Explore the words cloud of the T.A.MA project. It provides you a very rough idea of what is the project "T.A.MA" about.
The following table provides information about the project.
UNIVERSITY OF CYPRUS
|Coordinator Country||Cyprus [CY]|
|Total cost||221˙446 €|
|EC max contribution||221˙446 € (100%)|
1. H2020-EU.1.3.2. (Nurturing excellence by means of cross-border and cross-sector mobility)
|Duration (year-month-day)||from 2017-09-01 to 2020-08-31|
Take a look of project's partnership.
|1||UNIVERSITY OF CYPRUS||CY (NICOSIA)||coordinator||221˙446.00|
|2||THE GOVERNING COUNCIL OF THE UNIVERSITY OF TORONTO||CA (TORONTO)||partner||0.00|
The proposed project will explore how religion, politics and heritage intersect in a deeply divided European society, by examining the Christian-Orthodox shrine of Apostle Andreas, in the Turkish-occupied Karpass peninsula (Cyprus). The shrine is mainly visited by Greek-Cypriots and to a lesser degree by Turkish-Cypriots, and it is currently being restored by both communities with the involvement of the EU. Using semi-structured interviews with pilgrims and officials involved in the shrine’s management and restoration, participant observation, and visual and archival research material, the study will look at (a) the attempts to restore the shrine, and (b) the revival of pilgrimages in conditions of ongoing division. The initial aim is to uncover symbolic, cultural, ethnic and political associations ascribed to the shrine and the pilgrimage by local and international actors. Examination of the shrine is also a powerful means through which to access past and present aspects of intercommunal relations. One original dimension of the proposed project is that it is one of the very few to study the institution of pilgrimage as a whole, looking at pilgrims, organizers, political actors and international organizations. This all-round perspective is appropriate to an analytical approach that, unusually, does not take religious motivation to be the default motivation for participation in the workings of a shrine, and it is necessary as a means of seeing whether and how different stakeholders articulate with each other in a situation of ongoing tension. This model of ‘articulation’ is intended to transcend simple dichotomies evident in the anthropological literature between ‘communitas’ (fellowship) and contestation in the operation of a shrine. Focusing on a pilgrimage site that is located in a divided country that is a member of the EU, the project has the potential to inform EU policy on heritage and conflict resolution, while benefiting the communities under study.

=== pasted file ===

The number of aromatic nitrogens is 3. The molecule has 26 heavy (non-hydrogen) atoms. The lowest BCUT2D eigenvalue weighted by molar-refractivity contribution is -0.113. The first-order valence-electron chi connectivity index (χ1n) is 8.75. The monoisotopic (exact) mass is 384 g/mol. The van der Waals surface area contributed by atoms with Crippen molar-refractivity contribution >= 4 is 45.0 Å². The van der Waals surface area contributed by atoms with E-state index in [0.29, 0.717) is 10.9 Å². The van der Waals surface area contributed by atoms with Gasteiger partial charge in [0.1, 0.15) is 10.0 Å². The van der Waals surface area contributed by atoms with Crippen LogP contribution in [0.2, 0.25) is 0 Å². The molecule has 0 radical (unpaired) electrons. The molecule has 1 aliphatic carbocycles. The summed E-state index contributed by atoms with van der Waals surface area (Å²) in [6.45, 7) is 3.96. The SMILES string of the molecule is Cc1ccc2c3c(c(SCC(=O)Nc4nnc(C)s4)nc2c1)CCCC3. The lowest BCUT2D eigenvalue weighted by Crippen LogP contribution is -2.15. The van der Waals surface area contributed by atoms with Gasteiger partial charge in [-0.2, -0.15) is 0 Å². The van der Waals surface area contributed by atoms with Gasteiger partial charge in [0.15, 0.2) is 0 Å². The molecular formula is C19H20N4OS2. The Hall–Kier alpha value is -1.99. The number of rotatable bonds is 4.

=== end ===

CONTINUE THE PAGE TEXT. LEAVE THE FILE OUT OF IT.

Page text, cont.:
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The information about "T.A.MA" are provided by the European Opendata Portal: CORDIS opendata.
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